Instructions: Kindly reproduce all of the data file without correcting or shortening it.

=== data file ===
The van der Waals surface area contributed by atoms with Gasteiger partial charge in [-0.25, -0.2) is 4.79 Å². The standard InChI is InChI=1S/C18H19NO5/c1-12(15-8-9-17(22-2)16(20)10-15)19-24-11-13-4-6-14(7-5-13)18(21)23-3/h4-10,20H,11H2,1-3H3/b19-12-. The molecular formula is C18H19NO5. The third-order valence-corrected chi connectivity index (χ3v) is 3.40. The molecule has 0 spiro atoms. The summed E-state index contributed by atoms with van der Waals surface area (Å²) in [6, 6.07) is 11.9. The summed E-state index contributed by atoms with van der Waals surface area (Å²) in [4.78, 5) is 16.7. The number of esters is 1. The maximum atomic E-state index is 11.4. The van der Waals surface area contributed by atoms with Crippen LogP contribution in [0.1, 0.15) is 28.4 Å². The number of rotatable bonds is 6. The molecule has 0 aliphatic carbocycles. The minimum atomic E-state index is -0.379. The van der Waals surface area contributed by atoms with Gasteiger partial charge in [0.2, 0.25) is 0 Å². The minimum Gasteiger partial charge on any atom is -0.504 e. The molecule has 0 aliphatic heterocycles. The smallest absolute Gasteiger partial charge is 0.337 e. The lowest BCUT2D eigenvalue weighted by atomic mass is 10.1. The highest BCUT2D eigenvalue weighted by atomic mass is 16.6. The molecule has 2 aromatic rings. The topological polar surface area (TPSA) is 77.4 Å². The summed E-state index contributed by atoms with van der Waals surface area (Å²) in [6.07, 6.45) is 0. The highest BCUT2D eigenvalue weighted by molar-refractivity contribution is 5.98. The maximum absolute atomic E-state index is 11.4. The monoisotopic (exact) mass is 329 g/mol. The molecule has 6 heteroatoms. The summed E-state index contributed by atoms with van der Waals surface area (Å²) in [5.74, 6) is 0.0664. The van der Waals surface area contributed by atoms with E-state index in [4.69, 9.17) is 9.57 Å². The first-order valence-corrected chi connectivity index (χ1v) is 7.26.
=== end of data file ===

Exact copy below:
The van der Waals surface area contributed by atoms with Gasteiger partial charge in [-0.25, -0.2) is 4.79 Å². The standard InChI is InChI=1S/C18H19NO5/c1-12(15-8-9-17(22-2)16(20)10-15)19-24-11-13-4-6-14(7-5-13)18(21)23-3/h4-10,20H,11H2,1-3H3/b19-12-. The molecular formula is C18H19NO5. The third-order valence-corrected chi connectivity index (χ3v) is 3.40. The molecule has 0 spiro atoms. The summed E-state index contributed by atoms with van der Waals surface area (Å²) in [6, 6.07) is 11.9. The summed E-state index contributed by atoms with van der Waals surface area (Å²) in [4.78, 5) is 16.7. The number of esters is 1. The maximum atomic E-state index is 11.4. The van der Waals surface area contributed by atoms with Crippen LogP contribution in [0.1, 0.15) is 28.4 Å². The number of rotatable bonds is 6. The molecule has 0 aliphatic carbocycles. The minimum atomic E-state index is -0.379. The van der Waals surface area contributed by atoms with Gasteiger partial charge in [0.2, 0.25) is 0 Å². The minimum Gasteiger partial charge on any atom is -0.504 e. The molecule has 0 aliphatic heterocycles. The smallest absolute Gasteiger partial charge is 0.337 e. The lowest BCUT2D eigenvalue weighted by atomic mass is 10.1. The highest BCUT2D eigenvalue weighted by atomic mass is 16.6. The molecule has 2 aromatic rings. The topological polar surface area (TPSA) is 77.4 Å². The summed E-state index contributed by atoms with van der Waals surface area (Å²) in [6.07, 6.45) is 0. The highest BCUT2D eigenvalue weighted by molar-refractivity contribution is 5.98. The maximum absolute atomic E-state index is 11.4. The monoisotopic (exact) mass is 329 g/mol. The molecule has 6 heteroatoms. The summed E-state index contributed by atoms with van der Waals surface area (Å²) in [5.74, 6) is 0.0664. The van der Waals surface area contributed by atoms with E-state index in [4.69, 9.17) is 9.57 Å². The first-order valence-corrected chi connectivity index (χ1v) is 7.26.